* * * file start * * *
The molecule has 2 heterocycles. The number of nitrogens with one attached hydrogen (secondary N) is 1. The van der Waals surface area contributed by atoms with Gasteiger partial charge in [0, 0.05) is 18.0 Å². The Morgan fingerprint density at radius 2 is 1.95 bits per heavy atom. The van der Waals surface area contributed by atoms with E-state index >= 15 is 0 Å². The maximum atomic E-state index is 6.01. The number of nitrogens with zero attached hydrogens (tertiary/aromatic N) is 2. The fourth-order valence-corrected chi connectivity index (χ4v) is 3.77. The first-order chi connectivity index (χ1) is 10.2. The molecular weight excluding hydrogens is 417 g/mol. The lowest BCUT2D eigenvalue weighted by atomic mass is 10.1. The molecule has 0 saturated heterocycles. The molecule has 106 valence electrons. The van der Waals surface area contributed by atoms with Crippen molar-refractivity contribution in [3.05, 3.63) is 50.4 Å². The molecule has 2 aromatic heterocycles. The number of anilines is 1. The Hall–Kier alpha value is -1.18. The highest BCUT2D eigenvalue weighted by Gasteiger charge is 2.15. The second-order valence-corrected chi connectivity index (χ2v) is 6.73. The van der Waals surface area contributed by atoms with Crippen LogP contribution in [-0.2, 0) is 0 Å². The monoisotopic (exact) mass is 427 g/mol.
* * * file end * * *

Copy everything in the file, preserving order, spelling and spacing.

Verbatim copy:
The molecule has 2 heterocycles. The number of nitrogens with one attached hydrogen (secondary N) is 1. The van der Waals surface area contributed by atoms with Gasteiger partial charge in [0, 0.05) is 18.0 Å². The Morgan fingerprint density at radius 2 is 1.95 bits per heavy atom. The van der Waals surface area contributed by atoms with E-state index >= 15 is 0 Å². The maximum atomic E-state index is 6.01. The number of nitrogens with zero attached hydrogens (tertiary/aromatic N) is 2. The fourth-order valence-corrected chi connectivity index (χ4v) is 3.77. The first-order chi connectivity index (χ1) is 10.2. The molecular weight excluding hydrogens is 417 g/mol. The lowest BCUT2D eigenvalue weighted by atomic mass is 10.1. The molecule has 0 saturated heterocycles. The molecule has 106 valence electrons. The van der Waals surface area contributed by atoms with Crippen molar-refractivity contribution in [3.05, 3.63) is 50.4 Å². The molecule has 2 aromatic heterocycles. The number of anilines is 1. The Hall–Kier alpha value is -1.18. The highest BCUT2D eigenvalue weighted by Gasteiger charge is 2.15. The second-order valence-corrected chi connectivity index (χ2v) is 6.73. The van der Waals surface area contributed by atoms with Crippen LogP contribution in [-0.2, 0) is 0 Å². The monoisotopic (exact) mass is 427 g/mol.